12. Are you cancelling your social functions with vague excuses’?
  13. Are you becoming increasingly reluctant to invite friends to your home?
  14. Is concern for your spouse, child or friend causing you headaches, a knotty stomach, anxiety?
  15. Is concern for your spouse, child or friend easily irritated by minute matters? Does your life seem a nightmare’?
  16. Are you unable to discuss the situation with friends or relatives because of embarrassment?
  17. Are your attempts at control frustrating?
  18. Do you over compensate and try not to make waves?
  19. Do you keep trying to make things better and nothing helps?
  20. Are the life style and friends of the loved one changing? Do you ever think that they may be using drugs?

If you have answered “YES” to four or more of these questions, Counseling, Al-Anon, NAR-ANON or Therapy may be able to assist you with the answers that you are looking for.
Our 800RecoveryHub site offers free and confidential help

11 thoughts on “My Child Has a Problem with Drugs

  1. This post covers so many important aspects of kids and drug use. Not so long ago, I was the parent asking these questions and searching for answers and resources. In particular, I appreciate the questionnaire and suggestions for parents on what to do for themselves. It often takes a long time before a kid is ready and willing to stop drug use – it did for us. In time, however, when your kid is ready, they will accept help. Thanks for an informative post that I wish I had read at the start of our family’s journey; that’s why posts like yours are so important.

    Liked by 1 person

  2. Reblogged this on Our Young Addicts and commented:
    Here’s a post I wish had been around when our son started using drugs. This is informative and realistic. In particular, check out the questions for parents and the suggestions it offers. One of the hardest things for us was recognizing our son’s drug problem long before he was ready to admit it let alone accept help. In time, however, he successfully completed treatment (not the first couple of times) and has embraced sobriety and recovery.

    Liked by 1 person

  3. Reblogged this on #Uniteforsupport and commented:
    If you are like me and are living the life of addiction and your not an addict, then this is a MUST READ. I can not stress enough the importance of awareness and support. I spent the first two years battling my son’s addiction without any help and it is hell. Embarrassment, shame, not wanting your child to be judged, shock and fear are all excuses to hide from the reality of addiction, only this disease knows no race, gender, status or age and can happen to the best of us. We need to accept what is happening, stand up for our loved ones and take any action we can to prevent their lives from being cut short. Remember, if WE are embarrassed, struggling and unsure of what to do….how do you think they feel?! Open your hearts to them and help guide them….it’s our only defense. This post is EVERYTHING I wish I read at the start of my family’s descend into hell. This post may be exactly what you need to read in order to help yourself or someone you know struggling with this horrible disease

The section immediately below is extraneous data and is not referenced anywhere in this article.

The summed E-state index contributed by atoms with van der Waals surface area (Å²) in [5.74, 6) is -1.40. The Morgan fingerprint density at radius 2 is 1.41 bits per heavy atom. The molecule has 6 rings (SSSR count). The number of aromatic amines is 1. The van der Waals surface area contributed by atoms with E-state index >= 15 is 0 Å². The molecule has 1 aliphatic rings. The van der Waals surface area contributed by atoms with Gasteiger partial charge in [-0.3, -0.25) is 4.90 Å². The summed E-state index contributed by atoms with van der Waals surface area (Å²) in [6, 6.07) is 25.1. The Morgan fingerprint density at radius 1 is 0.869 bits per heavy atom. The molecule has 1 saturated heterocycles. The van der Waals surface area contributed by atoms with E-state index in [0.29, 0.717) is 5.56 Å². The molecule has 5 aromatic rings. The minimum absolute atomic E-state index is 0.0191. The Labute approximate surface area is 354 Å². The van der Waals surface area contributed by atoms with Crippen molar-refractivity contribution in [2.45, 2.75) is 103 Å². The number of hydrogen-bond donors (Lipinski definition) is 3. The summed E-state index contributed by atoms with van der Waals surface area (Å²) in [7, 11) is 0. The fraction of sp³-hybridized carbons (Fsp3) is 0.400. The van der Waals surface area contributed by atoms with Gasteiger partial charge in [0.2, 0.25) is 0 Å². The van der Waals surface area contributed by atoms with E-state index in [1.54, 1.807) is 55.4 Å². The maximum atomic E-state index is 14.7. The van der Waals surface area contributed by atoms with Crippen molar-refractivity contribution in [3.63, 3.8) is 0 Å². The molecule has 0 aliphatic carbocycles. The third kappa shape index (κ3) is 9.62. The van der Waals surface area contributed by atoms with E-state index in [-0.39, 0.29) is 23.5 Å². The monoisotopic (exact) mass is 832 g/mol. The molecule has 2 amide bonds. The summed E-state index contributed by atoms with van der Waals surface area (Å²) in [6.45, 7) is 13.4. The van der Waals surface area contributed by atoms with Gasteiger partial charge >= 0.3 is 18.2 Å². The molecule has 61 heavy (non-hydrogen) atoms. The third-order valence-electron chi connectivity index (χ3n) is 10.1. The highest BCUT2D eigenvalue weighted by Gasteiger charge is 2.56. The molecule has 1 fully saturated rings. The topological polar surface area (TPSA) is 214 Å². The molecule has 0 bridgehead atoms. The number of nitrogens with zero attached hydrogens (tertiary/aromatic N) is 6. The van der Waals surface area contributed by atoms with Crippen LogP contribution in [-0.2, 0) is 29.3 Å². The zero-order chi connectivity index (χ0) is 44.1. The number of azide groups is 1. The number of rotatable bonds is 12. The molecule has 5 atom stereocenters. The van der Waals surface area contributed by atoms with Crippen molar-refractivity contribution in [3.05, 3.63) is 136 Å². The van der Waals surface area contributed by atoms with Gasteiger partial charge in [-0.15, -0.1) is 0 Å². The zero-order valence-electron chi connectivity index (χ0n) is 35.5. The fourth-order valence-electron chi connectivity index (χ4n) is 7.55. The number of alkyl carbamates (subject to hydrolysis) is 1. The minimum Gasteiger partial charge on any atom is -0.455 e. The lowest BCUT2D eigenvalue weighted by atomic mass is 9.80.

Liked by 1 person

  4. I had a friend in high school that suffered from a drug addiction. It was a touchy subject, but I like your tip about being able to have the right conversation with them. You’re right, showing love and support is really helpful. I’ll be sure to keep your tips in mind if I face this with other kids in the future.


  5. This is such a heart-breaking thing to have to hear or witness. I remember coming across those who were addicted. Like it is said in the article, the use of them can affect the mind and how it responds in decision-making, learning, etc. Having also been involve in programs to help drug addicted children or troubled youth, this article would prove beneficial to those seeking help.

    Liked by 1 person

    1. I am glad you liked the information. I went over to your website. You have some awesome blog articles. The Rave Party and Addiction connection piece is very timely. I went ahead and signed up for your newsletter.


  6. I really don’t know what I would do if I found that my kid was abusing drugs. I would definitely get him help and make sure that we were able to get clean and off them as soon as possible. I had a number of friends that abused drugs in high school and I saw so many outcomes from that. Some were taken to get help and others were just punished severely. I think that the ones that were taken in were better off because they got to learn how to get off the drugs and the reasons why they shouldn’t use at all.


  7. I didn’t know that drugs had so much effect on the brain. My boyfriends dad has been addicted for almost 15 years, and my boyfriend hasn’t been able to figure out why he won’t stop. I will have to tell him that drugs change the brain that drastically. Thanks for sharing!